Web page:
In the last yea while, I’ve been rather distracted from my normal pursuits and found writing pushed lower than usual on my priority pile. Life happens.
What also happened was that my heroine packed up her bundle, slipped out the back door and followed a twisty path over the hill to parts unknown. At first I didn’t notice. When I did, I pouted a bit, sulked for a while and then shrugged in acceptance. After all, I thought, I’m a plotter not a pantser so when the chance does pop up to write, I’ll plan each scene and just write it. That assumption was a slippery slope to a thorough ducking in the village pond.
My medieval heroine starts her journey in a prosperous provincial French city. I know the streets she walks to go to church, to market and to celebrate holidays and harvests. I know how she earns her living, what skills she has and what artisans and trades are prominent in her city. I know the rich merchant houses she passes and the work-a-day world of the craftsmen and women around her. And it’s all as flat as pitta bread.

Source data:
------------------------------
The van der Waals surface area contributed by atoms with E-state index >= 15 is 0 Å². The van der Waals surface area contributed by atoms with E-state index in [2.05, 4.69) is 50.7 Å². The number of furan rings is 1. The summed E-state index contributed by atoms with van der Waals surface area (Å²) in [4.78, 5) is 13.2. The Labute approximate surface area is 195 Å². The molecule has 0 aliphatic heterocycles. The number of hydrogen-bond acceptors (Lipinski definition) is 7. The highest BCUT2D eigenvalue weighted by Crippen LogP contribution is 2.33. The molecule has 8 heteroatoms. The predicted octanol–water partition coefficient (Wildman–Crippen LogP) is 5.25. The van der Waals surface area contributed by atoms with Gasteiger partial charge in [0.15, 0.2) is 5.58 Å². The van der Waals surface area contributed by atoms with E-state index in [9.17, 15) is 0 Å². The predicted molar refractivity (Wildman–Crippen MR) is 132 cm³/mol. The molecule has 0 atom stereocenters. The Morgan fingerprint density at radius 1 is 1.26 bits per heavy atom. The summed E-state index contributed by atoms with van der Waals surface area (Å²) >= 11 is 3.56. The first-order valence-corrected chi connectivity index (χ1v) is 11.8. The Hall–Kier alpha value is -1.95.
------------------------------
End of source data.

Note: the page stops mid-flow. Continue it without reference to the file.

The yeast of her presence is missing. Street scenes feel like old postcards in an album. I’m not walking those streets at her shoulder, experiencing what she is seeing, touching and smelling. I don’t feel her awe at soaring church splendours or her excitement at the beauty of silks, brocades and exotic fashion. I can’t capture her dream as it unfolds not can I follow her gradual realization of what the hero really means to her. I can’t write her story when she’s not here with me. But I’ve started smiling again. I got a pigeon post the other day.
“I’ve missed you. I’m on my way home now.”